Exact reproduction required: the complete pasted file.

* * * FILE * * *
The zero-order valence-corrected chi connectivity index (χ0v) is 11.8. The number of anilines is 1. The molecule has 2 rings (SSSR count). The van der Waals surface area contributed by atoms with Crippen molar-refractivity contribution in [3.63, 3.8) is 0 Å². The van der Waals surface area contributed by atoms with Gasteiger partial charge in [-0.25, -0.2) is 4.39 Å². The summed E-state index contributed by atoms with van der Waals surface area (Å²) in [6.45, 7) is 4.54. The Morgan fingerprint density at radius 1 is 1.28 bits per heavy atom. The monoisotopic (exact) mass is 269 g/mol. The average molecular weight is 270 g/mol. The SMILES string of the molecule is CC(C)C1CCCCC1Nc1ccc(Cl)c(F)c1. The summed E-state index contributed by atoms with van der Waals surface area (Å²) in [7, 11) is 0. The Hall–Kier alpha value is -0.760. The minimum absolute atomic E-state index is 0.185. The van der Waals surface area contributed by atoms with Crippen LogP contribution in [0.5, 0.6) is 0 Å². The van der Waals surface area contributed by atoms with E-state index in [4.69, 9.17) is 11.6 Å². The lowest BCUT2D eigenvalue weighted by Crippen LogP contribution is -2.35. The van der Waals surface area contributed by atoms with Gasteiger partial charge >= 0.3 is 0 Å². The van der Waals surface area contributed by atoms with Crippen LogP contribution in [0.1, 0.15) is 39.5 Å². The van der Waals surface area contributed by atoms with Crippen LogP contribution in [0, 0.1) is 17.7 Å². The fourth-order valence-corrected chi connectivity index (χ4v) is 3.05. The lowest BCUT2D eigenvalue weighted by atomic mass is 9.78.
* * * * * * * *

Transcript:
The zero-order valence-corrected chi connectivity index (χ0v) is 11.8. The number of anilines is 1. The molecule has 2 rings (SSSR count). The van der Waals surface area contributed by atoms with Crippen molar-refractivity contribution in [3.63, 3.8) is 0 Å². The van der Waals surface area contributed by atoms with Gasteiger partial charge in [-0.25, -0.2) is 4.39 Å². The summed E-state index contributed by atoms with van der Waals surface area (Å²) in [6.45, 7) is 4.54. The Morgan fingerprint density at radius 1 is 1.28 bits per heavy atom. The monoisotopic (exact) mass is 269 g/mol. The average molecular weight is 270 g/mol. The SMILES string of the molecule is CC(C)C1CCCCC1Nc1ccc(Cl)c(F)c1. The summed E-state index contributed by atoms with van der Waals surface area (Å²) in [7, 11) is 0. The Hall–Kier alpha value is -0.760. The minimum absolute atomic E-state index is 0.185. The van der Waals surface area contributed by atoms with Crippen LogP contribution in [0.5, 0.6) is 0 Å². The van der Waals surface area contributed by atoms with E-state index in [4.69, 9.17) is 11.6 Å². The lowest BCUT2D eigenvalue weighted by Crippen LogP contribution is -2.35. The van der Waals surface area contributed by atoms with Gasteiger partial charge >= 0.3 is 0 Å². The van der Waals surface area contributed by atoms with Crippen LogP contribution in [0.1, 0.15) is 39.5 Å². The van der Waals surface area contributed by atoms with Crippen LogP contribution in [0, 0.1) is 17.7 Å². The fourth-order valence-corrected chi connectivity index (χ4v) is 3.05. The lowest BCUT2D eigenvalue weighted by atomic mass is 9.78.